Gumrah is a 1963 Hindi film produced and directed by B.R.Chopra. Meena (Mala Sinha) and Kamla (Nirupa Roy) are two daughters of a wealthy Nainital resident. Meena is in love with artist-singer Rajendra (Sunil Dutt). Things take a turn when Kamla and her two kids come to visit them from Bombay. Meena’s father (Nana Palsikar) suggests Meena marry her sister’s husband Barrister Ashok (Ashok Kumar) since a new woman might not take to the kids. Meena ultimately agrees to marry Ashok and then moves down with him to Bombay. All this happens without her even informing Rajendra. After some time, she meets Rajendra again, and this brings to a renewed relationship. Gumrah was one of the earliest hindi films which tackle the issue of extra-marital affair. B.R. Chopra’s Gumrah must have been perceived then as a bold and forward film of the times. But then again,some aspects of this film can be regarded as sexist. The film makes the point of the woman being the moral centre point of the family. It treats extra-marital affair as crime especially when it is done by women. Beside that ,the film is well-made. The music was composed by Ravi while the lyrics were by Sahir Ludhianvi. All the songs are hauntingly beautiful, ‘chalo ek baar phir se’, the beautiful arrangements and melodies in ‘aap aaye’ the haunting ‘aa bhi ja’ wonderful kiddies song ‘Ek thi Ladki and my favourite one ‘tujhko mera pyar pukare’ where we’re treated to lovely shots of Nainital. Gumrah is overall Mala Sinha’s show, and she is plain excellent in a demanding part which requires her to work a lot with her inner self. Ashok Kumar is competent in the role of the happy-go-lucky husband who is far more sophisticated than it seems to be. Sunil Dutt was strictly average as tormented lover. Gumrah is overall an enjoyable film. It could have been a great film if it was devoid of apparent sexism.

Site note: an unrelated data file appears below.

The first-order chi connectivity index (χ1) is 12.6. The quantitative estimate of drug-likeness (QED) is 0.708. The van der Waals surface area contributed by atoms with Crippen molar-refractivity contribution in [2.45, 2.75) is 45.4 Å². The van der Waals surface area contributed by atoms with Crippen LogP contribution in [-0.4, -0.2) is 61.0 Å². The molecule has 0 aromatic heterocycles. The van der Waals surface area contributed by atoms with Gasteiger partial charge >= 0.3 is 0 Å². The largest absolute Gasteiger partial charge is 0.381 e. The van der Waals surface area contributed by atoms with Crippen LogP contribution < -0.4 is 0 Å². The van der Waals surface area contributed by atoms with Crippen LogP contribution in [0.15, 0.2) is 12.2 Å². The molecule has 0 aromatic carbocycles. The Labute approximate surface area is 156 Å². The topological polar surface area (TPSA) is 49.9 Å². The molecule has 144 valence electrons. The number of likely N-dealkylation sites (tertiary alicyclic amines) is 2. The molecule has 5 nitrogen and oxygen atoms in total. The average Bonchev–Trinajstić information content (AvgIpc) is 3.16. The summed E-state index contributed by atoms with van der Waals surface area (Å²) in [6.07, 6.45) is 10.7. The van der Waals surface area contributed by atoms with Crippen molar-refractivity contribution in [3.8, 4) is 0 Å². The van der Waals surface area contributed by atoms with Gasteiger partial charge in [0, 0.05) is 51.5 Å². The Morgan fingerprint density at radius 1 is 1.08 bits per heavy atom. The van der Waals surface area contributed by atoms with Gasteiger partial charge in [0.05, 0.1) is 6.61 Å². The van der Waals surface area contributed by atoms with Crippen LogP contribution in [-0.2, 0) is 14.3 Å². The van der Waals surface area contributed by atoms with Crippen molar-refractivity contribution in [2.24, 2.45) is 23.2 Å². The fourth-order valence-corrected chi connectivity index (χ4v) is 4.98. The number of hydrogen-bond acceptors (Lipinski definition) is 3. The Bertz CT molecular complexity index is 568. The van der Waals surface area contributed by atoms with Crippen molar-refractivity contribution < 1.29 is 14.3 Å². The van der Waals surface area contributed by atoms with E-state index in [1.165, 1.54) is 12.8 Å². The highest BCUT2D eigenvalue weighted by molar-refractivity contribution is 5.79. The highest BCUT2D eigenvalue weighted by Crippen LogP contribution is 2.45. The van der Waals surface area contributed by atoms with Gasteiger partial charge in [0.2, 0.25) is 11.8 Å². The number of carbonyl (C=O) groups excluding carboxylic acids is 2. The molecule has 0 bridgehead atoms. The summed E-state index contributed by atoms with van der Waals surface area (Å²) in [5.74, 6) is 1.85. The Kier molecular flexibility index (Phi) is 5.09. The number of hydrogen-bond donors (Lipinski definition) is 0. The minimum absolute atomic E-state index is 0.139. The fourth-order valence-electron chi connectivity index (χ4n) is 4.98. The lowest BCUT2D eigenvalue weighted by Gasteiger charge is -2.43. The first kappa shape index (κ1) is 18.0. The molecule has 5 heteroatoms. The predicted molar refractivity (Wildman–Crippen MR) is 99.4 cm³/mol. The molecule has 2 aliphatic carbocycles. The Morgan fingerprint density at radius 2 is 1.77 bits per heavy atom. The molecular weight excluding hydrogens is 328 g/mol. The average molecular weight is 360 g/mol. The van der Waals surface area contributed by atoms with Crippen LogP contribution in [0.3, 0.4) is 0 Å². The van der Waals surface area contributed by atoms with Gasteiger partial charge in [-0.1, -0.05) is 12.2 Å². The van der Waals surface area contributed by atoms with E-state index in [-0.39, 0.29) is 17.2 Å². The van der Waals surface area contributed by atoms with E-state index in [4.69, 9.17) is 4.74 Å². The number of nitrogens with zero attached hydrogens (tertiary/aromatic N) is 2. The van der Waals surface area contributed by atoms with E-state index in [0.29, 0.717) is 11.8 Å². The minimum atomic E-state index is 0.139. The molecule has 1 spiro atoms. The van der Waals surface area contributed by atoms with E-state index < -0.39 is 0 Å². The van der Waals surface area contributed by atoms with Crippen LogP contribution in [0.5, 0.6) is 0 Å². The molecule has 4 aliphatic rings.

Kasba is a 1991 Indian drama film written and directed by Kumar Shahani. It is based on the short story “In the Ravine” by the famous Russian Writer Anton Chekov. Maniram (Manohar Singh) an entrepreneur, makes huge profits by cheating people. His business is run by his daughter-in-law Tejo (Mita vasisht), who is married to Maniram’s mentally challenged younger son (Raghuvir Yadav). When Maniram’s elder son Dhani (Shatrughan Sinha) comes back into town to get married, things start changing. He runs away from his wife next day and later ends up being arrested in Delhi. The police starts cracking down on Maniram’s corrupt business while Tejo takes control of the power. Kasba was shot in the Kangra Valley- a tourist spot that is framed by the snow capped Himalayan mountains. One of the most impressive aesthetic elements of Kasba is the positioning of the camera, moving only to parallel the psychological and emotional mood of the characters. Shahani’s observation of life in the Kangra Valley is measured in the vivid use of natural sounds to which the ambitious and ruthless Tejo becomes impenetrable. The naturalism of the soundtrack that is used in opposition to the destruction of the family and Tejo’s desire to inherit the family wealth including the land leads to the excluding of Tara (sister in law) and the death of her child. Thematically, Shahani’s interest is with the passing of a feudal system in which patriarchy is represented as inadequate to deal with and respond to modernity. Shahani carefully distances the spectator from raw human emotions s by introducing allusions to miniature art found in the Kangra Valley. The film shows Shahani’s complete mastery of the narrative mode and goes into the depths of human nature and its worst impulses – ambition and greed.